Who knew how much work it would be to get a little Russian book off my computer and into the world? The answer: Annie Ewing, for one, every other author in the world, and Mike Peto, my writing group teacher, who never tried to scare us with the giant wall we were facing as we started writing.
It is with great joy that I can announce I’ve mostly finished producing a manuscript in 19 or 20 short chapters. But next, as I heard from Annie at iFLT 2019, there are many steps to follow. Right now, I’m in several steps at once. I have read the book in its entirety with a few students. I have read parts of it with beginning groups. A couple of dear friends have shared the entire text with single students, and one has taught a whole class with it.
A talented editor has worked through about the first half for me, making suggestions I could never have come up with on my own. She asked me to think about the purpose of every section. It’s hard to do. She made suggestions, but in the end, I have to look at the purpose and the piece, and make sure that they match. Can you hear my internal dialogue, asking why I have to do this? I didn’t know I was this lazy until now.
Another concurrent and scary step is sending each chapter out to a different Russian teacher who is not yet my best buddy, though some are becoming my idols as I speak, given their willingness to help. If you’re a Russian teacher and can help run a short chapter past a group of students, please connect!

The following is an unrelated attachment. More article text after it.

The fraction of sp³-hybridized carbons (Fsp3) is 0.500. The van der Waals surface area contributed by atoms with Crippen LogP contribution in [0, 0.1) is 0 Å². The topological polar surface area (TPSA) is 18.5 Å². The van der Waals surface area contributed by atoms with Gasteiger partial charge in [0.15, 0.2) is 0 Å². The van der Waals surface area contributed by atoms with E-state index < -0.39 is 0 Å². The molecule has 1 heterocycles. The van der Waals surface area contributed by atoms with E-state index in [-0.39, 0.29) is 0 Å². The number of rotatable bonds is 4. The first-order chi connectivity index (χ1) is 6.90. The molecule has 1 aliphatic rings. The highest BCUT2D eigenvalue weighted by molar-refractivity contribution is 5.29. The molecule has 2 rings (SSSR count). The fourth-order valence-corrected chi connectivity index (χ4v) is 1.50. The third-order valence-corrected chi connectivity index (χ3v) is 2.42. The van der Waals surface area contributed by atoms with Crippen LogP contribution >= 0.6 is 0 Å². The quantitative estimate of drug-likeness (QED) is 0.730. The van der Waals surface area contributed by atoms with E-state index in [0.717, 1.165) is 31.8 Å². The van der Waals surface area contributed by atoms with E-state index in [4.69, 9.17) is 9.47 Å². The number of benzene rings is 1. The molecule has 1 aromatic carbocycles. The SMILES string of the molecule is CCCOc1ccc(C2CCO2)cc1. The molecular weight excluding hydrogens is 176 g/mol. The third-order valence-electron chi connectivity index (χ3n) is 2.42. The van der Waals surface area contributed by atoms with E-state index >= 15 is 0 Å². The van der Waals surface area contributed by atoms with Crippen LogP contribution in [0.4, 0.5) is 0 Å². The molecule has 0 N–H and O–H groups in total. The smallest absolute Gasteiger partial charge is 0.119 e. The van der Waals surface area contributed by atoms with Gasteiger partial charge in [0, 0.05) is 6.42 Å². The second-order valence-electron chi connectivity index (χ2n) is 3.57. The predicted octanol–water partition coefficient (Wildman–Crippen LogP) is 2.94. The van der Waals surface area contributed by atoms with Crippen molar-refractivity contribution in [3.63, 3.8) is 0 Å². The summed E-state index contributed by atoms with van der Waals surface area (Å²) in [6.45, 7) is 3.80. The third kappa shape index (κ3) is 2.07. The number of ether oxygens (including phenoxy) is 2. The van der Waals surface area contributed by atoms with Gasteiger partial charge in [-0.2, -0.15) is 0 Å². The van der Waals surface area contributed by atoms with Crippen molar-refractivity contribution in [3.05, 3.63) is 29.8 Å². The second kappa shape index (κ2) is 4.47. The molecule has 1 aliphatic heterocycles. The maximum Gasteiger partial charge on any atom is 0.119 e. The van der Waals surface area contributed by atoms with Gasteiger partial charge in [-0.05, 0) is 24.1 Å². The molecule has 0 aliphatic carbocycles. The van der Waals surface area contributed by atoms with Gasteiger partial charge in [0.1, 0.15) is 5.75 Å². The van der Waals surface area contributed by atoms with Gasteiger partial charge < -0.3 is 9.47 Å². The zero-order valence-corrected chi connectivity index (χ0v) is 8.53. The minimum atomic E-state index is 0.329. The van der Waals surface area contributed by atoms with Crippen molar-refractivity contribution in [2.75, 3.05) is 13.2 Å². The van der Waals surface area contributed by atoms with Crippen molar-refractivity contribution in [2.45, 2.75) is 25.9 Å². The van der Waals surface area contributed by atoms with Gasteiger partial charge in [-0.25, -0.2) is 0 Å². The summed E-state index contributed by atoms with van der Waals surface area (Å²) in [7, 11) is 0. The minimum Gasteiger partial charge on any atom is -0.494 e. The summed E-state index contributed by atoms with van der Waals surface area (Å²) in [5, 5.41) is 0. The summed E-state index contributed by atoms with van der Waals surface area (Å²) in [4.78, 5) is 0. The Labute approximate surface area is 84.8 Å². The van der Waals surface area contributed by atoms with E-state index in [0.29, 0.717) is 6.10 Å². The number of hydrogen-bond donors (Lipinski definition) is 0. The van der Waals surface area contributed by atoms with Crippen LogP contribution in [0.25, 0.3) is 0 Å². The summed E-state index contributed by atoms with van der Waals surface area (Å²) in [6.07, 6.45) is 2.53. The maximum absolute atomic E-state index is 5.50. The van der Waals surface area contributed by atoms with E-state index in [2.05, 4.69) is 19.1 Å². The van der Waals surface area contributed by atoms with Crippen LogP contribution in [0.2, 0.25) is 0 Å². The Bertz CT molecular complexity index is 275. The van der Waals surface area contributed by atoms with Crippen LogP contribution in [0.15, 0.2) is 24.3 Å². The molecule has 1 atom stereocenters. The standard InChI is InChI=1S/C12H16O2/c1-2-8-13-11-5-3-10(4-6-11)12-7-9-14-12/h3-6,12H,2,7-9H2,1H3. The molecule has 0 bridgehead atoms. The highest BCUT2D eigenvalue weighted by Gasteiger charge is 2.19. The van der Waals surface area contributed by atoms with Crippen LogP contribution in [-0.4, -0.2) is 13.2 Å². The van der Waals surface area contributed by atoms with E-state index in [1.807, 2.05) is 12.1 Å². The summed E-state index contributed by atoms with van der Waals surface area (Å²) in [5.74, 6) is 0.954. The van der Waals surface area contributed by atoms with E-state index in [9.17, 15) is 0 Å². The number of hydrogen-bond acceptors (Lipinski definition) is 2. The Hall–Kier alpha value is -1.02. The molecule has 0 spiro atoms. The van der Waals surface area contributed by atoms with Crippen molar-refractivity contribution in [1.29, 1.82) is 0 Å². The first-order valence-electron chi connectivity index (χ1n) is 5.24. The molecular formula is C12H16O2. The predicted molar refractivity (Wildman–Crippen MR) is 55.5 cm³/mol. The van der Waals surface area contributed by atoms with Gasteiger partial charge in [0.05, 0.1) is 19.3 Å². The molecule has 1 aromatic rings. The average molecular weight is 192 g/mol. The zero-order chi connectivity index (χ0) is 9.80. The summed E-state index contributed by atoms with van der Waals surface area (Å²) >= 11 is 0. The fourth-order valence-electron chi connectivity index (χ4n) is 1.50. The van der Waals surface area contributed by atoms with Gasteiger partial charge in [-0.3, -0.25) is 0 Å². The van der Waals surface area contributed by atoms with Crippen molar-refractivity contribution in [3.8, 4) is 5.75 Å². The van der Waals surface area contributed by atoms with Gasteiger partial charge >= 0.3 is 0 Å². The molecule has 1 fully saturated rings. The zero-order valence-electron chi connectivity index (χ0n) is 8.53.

And finally, I’m working on the glossary, even though I fear it will require a complete revamping if we change much. This is the most tedious task of all, given that every different form of every word must be defined, and any set phrases that will help also go in. Mike suggested reading the book, word by word, and constructing the glossary as I go, so that the meanings fit what I’ve written, rather than trying to make a mini dictionary.
The Russian words are bolded and in 14 point Cyrillic font. The meanings are in 12 point, not bold, but italic Roman font. Did I say “tedious” already? I would never have known to format this way, nor would I have known much of the other priceless information Mike has shared. Even if I were writing a book in English, I would probably sign up for one of his writing groups.
If I ever When I get through these steps, I will start working on illustrations. That’s a whole ‘nother ball of wax. Wish me patience – and many Russian teachers!